We knew it was coming. We didn’t know how old the hamster was when she was gifted to us, and we knew that hamsters only have a two to three year life span. Our daughter named her Juliet. So when the hamster began to slow down and show symptoms that something was wrong a few days ago, we began to talk about it. I’m sure glad that we did since today (sadly) Juliet died.
Death can be a tricky subject. It’s sad, depressing, and we have questions about it. We don’t even have the right words to say when death occurs. How many times have we heard someone say (or even said) to one who recently lost a loved one, Well, at least he’s/she’s in a better place, which almost sounds like we’re trying to erase the pain and grief felt by that loved one. Although it may be true, this may not be the best thing to say to those are grieving. How can we, then, help our children grieve when we don’t even know what to say to other adults who are grieving?
Some parents expect to have the talk (about sexuality) just once. It should, instead, be an ongoing talk as your learns and develops throughout childhood and adolescence. In the same way, we should repeatedly discuss grief with our children to ensure that they have the coping tools necessary to work through their own grief. To help guide you through these conversations, I’ve listed some grief guidelines below:
Understanding Grief: Grief comes in stages. Elizabeth Kubler-Ross named the stages denial, anger, bargaining, depression, and acceptance. The stages don’t necessarily go in this order, but they do occur. Understanding these stages, and explaining them to children in an age-appropriate way, can be very helpful.
Grief in Children: There’s a great little book that I recommend to parents. It’s called Helping Children Grieve: When Someone They Love Dies by Theresa M. Huntley. It explains (briefly) how children at all developmental levels understand death. It also helps adults understand that a child’s grief may not look like adult grief. A child can have a parent die, be told about it, and continue playing as if the child was told that dinner is ready. It’s important to understand that children’s grief may come in spurts. They may not (and likely will not) live in a depressive state for a period of time, as an adult might. Their grief may be short-lived, recurring at unexpected times, or not show up until later in life. Children may ask questions that seem insensitive, and their understanding of the finality of death varies, depending on their age. This book explains these things and more.
Be Prepared: Death is all around us. We see dead animals on the side of the road, dead insects, and dead leaves in the Fall. We see death on the news, and we hear about death in real life. When the seasons change, talk about how the leaves die. When a senior adult at church dies, talk about how his/her body was tired and he/she died.
Tell the Truth: Movies, books, and other grown-ups try to impress on us that our deceased loved ones become angels (with wings) when they die, that they all go to Heaven (if they were good people, whatever that means), and that they accompany us and watch over us at all times. The Bible does not teach these things. Let’s stick with what the Bible teaches, not continue to spread images of what sounds nice. Here are some examples of what to say:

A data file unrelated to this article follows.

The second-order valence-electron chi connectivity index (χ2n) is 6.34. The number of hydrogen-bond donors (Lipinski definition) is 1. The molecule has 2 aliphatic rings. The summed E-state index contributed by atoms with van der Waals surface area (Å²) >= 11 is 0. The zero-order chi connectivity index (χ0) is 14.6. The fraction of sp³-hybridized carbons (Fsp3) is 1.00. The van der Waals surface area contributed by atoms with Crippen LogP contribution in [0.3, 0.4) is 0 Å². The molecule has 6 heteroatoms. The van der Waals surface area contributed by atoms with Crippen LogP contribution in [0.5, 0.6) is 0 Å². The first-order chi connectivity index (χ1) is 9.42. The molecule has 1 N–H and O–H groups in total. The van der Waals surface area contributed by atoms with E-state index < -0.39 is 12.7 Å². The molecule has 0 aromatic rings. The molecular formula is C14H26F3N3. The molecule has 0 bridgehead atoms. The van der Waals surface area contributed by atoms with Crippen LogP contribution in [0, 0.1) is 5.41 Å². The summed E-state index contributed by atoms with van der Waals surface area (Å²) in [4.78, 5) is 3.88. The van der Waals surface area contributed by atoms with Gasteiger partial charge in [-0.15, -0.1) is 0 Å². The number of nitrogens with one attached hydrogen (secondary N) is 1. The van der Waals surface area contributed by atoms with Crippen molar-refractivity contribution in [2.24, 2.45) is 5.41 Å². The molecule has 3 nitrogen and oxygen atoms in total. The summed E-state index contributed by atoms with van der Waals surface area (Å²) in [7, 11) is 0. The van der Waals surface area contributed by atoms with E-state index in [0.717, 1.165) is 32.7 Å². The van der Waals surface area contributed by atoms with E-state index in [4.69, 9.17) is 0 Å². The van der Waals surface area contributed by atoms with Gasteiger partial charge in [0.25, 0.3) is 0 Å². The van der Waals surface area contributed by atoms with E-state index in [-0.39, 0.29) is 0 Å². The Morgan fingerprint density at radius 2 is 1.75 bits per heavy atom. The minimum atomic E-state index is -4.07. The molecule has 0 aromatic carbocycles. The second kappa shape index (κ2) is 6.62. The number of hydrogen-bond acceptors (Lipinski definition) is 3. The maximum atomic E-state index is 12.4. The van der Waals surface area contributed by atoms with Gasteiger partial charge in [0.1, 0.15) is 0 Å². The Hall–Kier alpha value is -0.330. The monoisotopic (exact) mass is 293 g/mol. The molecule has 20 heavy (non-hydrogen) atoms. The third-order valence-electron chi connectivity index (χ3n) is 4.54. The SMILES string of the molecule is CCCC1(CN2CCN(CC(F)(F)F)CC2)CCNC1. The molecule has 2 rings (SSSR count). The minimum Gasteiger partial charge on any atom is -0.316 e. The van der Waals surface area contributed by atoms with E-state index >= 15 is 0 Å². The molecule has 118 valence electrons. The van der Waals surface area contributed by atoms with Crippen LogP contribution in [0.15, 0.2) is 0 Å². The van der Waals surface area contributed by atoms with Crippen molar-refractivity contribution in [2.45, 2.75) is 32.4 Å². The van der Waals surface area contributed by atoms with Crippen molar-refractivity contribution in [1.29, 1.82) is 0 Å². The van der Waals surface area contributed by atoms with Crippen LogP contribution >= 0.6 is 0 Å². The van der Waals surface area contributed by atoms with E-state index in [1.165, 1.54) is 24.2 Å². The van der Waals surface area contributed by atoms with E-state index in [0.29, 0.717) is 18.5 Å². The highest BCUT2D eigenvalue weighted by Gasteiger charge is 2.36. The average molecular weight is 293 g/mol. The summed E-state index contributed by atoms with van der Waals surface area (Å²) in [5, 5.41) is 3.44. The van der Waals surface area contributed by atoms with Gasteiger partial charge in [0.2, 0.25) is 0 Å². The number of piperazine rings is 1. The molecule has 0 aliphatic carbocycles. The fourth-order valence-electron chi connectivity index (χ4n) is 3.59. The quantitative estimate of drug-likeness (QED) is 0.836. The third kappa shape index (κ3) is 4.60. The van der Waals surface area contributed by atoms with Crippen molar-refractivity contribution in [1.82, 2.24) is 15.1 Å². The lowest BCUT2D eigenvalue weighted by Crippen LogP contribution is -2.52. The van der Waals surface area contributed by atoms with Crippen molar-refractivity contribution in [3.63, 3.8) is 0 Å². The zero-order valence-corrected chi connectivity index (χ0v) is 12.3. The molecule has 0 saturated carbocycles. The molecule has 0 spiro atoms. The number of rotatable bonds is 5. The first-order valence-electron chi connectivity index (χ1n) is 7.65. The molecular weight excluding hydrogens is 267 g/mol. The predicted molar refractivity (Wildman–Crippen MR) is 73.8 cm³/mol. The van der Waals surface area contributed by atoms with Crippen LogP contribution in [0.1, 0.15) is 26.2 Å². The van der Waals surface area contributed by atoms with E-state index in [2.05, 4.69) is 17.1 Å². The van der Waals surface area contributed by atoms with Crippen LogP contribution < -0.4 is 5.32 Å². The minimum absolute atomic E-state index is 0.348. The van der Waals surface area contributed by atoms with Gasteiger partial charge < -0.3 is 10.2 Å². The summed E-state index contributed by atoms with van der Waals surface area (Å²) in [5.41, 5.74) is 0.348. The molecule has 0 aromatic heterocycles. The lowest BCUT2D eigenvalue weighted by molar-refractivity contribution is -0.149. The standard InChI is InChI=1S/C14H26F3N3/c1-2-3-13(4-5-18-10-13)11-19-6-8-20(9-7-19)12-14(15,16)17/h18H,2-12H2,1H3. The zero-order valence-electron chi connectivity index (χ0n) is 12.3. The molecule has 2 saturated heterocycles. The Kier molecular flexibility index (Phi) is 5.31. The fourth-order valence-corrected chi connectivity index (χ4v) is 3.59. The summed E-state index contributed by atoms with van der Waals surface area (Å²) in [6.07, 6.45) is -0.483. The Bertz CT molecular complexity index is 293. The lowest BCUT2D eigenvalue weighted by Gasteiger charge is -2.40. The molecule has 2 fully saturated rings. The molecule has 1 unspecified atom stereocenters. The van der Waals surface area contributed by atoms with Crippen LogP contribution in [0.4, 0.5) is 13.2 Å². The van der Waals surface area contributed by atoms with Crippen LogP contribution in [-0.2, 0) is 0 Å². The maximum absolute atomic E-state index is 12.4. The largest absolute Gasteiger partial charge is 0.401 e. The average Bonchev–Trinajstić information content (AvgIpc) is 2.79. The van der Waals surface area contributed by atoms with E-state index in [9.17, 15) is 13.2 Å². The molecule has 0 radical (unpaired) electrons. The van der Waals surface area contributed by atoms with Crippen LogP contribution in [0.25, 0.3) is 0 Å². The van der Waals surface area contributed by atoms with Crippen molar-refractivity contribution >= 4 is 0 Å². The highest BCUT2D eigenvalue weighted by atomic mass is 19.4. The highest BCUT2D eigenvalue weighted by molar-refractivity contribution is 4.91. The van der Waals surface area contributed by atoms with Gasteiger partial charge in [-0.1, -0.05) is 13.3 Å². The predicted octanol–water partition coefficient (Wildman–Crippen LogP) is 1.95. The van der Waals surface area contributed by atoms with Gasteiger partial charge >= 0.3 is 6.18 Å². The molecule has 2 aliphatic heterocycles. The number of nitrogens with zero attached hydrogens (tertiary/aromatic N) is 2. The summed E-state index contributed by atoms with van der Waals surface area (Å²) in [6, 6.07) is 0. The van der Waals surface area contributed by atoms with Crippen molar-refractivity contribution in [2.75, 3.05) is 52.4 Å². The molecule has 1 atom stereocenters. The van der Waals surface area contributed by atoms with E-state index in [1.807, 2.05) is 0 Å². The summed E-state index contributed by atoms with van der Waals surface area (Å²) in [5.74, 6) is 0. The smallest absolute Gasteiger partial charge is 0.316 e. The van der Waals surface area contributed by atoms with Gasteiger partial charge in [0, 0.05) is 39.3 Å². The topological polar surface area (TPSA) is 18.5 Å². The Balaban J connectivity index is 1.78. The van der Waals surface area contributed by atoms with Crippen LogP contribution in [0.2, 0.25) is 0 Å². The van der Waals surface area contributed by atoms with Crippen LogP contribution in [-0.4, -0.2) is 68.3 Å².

- Grandpa died last night. We’re really going to miss him. His body is no longer here with us so we can’t see him anymore. But we know that Grandpa loved Jesus, so he is with Jesus now. Since we love Jesus, too, we’ll get to see Grandpa again one day when our bodies die.
- Do you have any feelings that you’d like to talk about? If not, that’s okay. Your may feel fine now and feel sad another time when you think about Grandpa. If you need to cry, that’s fine. It’s also fine to laugh and play. We have lots of great memories with Grandpa, and it may be fun to think about those, too.
- Do you have any questions for me? (If you don’t know the answers to these questions, don’t make anything up or explain what you’ve seen in movies as if it’s truth. Tell your child that you’re not sure but that you’ll find out and get back to him/her.)
- You may see some of our family members crying. They’re sad because they miss Grandpa and won’t get to see him again on Earth. Everyone has different feelings, and it’s good to express our feelings. Crying can help get some of the sadness out.
Terminology: I try to use concrete terms with children. Die and death are not bad words. People often say things like passed away since they sound softer than using the words die or death. Be careful about explaining that a person was sick and died. Since children get sick (with colds, the flu, ear infections, etc.) and see their friends and family members get sick, they may worry that a person may die if he/she gets sick. If a person has a named terminal illness, use the term (like cancer).
Check In: Remember, we don’t discuss death with children once, wipe our brows, breathe a sigh of relief, and act as if the conversation is over. Our goal is to help our children develop coping mechanisms. So, check in occasionally. Ask things like this:
- Have you thought about Grandpa lately?
- How do you feel about Grandpa’s death? Do you have any questions for me?
- Or simply begin the conversation by mentioning your feelings. I miss Grandpa. I sure wish that I could hug him, and let the conversation go as it may.
It has been said that parenting is not for the faint of heart. Parenting has so many joys, yet it also includes pain and difficult conversations. Death causes great pain, yet there is healing on the other side. Let’s do our best, as parents, to help our children learn how to grieve well so that they can experience healing on the other side.